Here's the “It’s corn” self-modelled movie star.

"It's Corn"

As movie stars do, the corn kid became famous. People started connecting with one another on a different level through the content. Some started sharing stories of this connection, whilst branders adopted this story as the future of marketing. Getting people to speak about the brand and how it fits the contexts of their lives. (Unlike an influencer who is paid to recommend a brand).

Savvy branders are creating experiences that link to a person’s values to drive an emotional reaction that drive overall performance.
Experiences in which people are embraced as being in the narrative.

"It's Corn"

When looking at it from the customer’s point of view – with the aid of digital technologies in a virtual world the new possibilities that have opened up from a digital perspective the possibilities are endless.

“Driving experience is going to become more important as we step into the virtual future where you as a person can experience anything your heart desires” says Kendall.

4. Categories that produce icon brands, and those that tend not to and the reasons why

It is easier to be a chosen brand in some categories compared to others. The categories where we have an outright winner (high solus usage) compared to the rest are distinctive for good reason: The food category delivers more icon brands because there are many sub-categories. Pharma follows. The willingness to try anything but a tried and trusted “medical potion or tablet” is lower.

It’s mostly a category phenomenon

Some categories are at risk of consumers widening their personal shopping portfolios. Fish, Frozen Veg, frozen potato, Rice, seasoning, tinned food, some non-alcoholic beverages face this reality.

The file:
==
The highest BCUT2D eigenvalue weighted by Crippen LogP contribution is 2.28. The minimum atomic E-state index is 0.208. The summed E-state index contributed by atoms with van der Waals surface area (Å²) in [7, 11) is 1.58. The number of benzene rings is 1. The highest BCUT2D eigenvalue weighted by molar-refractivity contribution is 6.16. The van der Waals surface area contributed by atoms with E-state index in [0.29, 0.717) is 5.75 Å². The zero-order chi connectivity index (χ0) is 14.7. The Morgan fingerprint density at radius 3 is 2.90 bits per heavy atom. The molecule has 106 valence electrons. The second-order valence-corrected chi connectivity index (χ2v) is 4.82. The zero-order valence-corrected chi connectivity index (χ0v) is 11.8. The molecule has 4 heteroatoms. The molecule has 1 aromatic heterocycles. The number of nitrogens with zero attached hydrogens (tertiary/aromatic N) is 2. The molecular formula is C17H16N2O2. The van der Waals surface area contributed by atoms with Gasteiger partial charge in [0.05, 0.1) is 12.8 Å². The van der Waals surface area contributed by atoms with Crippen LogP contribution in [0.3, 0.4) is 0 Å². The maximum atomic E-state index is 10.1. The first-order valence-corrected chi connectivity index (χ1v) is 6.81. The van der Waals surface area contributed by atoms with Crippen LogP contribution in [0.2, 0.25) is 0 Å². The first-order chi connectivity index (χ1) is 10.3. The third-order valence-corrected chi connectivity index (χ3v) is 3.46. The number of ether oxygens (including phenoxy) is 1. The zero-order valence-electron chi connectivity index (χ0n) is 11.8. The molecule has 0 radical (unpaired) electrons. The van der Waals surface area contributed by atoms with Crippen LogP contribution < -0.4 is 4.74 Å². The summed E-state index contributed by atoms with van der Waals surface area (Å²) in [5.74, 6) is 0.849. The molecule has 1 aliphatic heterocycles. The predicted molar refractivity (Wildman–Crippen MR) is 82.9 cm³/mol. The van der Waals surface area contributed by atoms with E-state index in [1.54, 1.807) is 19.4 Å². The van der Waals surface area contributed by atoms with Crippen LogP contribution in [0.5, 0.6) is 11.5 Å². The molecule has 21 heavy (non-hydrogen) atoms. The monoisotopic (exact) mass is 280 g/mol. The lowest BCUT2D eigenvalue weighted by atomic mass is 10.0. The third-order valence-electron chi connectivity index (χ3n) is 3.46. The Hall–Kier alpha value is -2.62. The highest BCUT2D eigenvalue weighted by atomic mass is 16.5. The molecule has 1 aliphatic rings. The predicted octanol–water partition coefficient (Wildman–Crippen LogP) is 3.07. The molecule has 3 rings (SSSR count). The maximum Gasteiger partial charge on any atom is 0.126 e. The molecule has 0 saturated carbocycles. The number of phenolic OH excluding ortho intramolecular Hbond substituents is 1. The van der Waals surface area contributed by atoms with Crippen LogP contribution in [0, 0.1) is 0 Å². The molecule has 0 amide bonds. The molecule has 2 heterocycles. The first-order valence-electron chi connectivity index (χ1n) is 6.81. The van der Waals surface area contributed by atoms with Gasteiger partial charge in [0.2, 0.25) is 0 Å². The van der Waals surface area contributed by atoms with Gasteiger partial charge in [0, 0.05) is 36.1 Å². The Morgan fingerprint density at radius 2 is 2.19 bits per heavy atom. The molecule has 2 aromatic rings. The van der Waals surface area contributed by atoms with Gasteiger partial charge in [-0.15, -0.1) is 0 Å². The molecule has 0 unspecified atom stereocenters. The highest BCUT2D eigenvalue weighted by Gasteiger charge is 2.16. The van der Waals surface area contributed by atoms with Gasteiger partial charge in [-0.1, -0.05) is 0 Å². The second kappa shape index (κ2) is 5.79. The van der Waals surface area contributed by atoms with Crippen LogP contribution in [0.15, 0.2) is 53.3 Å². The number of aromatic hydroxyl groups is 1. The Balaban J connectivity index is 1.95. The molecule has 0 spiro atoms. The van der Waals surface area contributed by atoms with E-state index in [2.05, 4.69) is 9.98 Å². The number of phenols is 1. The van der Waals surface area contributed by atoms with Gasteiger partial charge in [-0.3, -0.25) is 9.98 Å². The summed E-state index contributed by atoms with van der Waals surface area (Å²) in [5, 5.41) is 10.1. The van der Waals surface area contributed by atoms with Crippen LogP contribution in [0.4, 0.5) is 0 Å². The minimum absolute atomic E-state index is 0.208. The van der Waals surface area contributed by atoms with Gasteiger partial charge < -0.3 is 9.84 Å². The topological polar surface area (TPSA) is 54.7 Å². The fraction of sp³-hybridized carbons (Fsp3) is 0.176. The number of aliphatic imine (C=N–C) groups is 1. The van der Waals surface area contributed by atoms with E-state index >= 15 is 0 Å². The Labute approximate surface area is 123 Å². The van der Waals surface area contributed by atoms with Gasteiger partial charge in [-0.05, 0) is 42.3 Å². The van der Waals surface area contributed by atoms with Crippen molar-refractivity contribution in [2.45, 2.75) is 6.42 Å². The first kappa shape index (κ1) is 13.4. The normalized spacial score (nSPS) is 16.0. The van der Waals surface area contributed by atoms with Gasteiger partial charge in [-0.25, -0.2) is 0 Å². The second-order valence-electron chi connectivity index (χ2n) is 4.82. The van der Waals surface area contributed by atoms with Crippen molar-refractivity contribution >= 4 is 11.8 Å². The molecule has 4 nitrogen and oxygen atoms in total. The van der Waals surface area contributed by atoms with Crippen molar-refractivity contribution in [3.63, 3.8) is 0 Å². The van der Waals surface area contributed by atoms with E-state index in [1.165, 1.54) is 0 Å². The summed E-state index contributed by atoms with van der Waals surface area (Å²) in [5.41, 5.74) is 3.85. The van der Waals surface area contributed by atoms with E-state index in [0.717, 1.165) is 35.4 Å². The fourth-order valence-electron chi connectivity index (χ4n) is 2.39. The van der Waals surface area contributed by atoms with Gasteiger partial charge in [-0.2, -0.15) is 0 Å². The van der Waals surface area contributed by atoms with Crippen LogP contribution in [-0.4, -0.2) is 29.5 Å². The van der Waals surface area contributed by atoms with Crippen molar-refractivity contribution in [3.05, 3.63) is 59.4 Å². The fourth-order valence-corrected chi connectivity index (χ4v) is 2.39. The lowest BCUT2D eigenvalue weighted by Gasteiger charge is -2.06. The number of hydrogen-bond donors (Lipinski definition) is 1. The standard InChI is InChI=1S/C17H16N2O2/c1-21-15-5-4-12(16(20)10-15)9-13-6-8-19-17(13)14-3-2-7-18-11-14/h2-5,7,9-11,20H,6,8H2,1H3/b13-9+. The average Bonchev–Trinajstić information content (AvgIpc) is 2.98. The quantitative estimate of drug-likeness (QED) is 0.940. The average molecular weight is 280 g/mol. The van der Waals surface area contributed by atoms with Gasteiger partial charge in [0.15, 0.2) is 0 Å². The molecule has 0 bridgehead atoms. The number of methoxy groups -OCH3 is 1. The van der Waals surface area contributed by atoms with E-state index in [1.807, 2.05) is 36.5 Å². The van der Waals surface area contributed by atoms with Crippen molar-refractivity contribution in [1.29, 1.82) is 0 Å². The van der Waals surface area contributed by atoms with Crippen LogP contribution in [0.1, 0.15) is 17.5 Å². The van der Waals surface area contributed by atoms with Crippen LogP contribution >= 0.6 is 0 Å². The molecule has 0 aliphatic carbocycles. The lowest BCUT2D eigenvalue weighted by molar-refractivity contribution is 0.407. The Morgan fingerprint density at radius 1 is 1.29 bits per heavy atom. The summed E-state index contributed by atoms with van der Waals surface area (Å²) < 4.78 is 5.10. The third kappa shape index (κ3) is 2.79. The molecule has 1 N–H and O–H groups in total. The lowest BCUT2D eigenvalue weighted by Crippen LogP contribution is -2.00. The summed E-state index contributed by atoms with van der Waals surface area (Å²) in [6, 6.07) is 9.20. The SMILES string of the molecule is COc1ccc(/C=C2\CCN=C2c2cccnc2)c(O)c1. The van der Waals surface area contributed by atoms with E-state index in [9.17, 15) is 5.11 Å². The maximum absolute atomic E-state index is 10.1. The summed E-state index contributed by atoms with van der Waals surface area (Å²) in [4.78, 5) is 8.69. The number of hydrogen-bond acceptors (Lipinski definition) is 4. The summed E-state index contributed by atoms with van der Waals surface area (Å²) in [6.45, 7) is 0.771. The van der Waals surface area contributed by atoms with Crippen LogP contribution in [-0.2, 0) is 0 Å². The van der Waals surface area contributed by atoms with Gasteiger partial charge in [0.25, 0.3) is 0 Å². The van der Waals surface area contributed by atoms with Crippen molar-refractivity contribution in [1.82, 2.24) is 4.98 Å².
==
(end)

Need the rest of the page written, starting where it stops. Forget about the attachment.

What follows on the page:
• For most – the most important factor considered when customers are making a purchase is price.
  • Despite the importance of price consumers are willing to pay more for convenience
  • Price is not the most important across categories
  • Brand Image is No 1 when choosing a cell phone
  • Advertising is most important when choosing a credit card, Life Insurance and a Savings & Investment solution

Price aside, differences do exist between categories one thing that stands out is how important advertising is to consumers that do have a chosen brand. Advertising is consistently more important to those who have a chosen brand (solus consumers) compared to those that don’t.

5. The right message to the right person at the right time

Easy to proclaim, harder to put into practice.

Many branders are building CDP (Customer Data Propositions) and DAM (Digital Asset Management) systems.

For instance – a hypothetical - a giant global FMCG has 2 billion customers globally – across many categories. Utopia is to be able to gather data, on these people, create cohorts/personas – for Journey Mapping that is steeped in the data, for messaging that’s relevant. It’s an iterative system, requiring constant refining and optimisation.

"It's Corn"

“Ask Afrika we build lakes not dams. It’s our business to leverage data that is exist and enhance it with what isn’t in existence as yet.”

To conclude Kendall rounds off her presentation, “The name of the game has shifted from share of voice, reach and frequency to managing for “It’s corn moments”. When you love your customers so much, they begin to love you back, by creating immersive, experiential happenings then the brand love will shine through. This is how campaigns go truly viral. When songs are created and others become curious then the magic happens. Add experiential techniques that feel so personal. Driving YOUR BMW on mars – or wherever you like. Of course, having a solid knowledge foundation steeped in data, and insights about the emotional needs of your customers, cognition and emotion combine seamlessly for impactful strategy”.

4 Nov 2022 09:05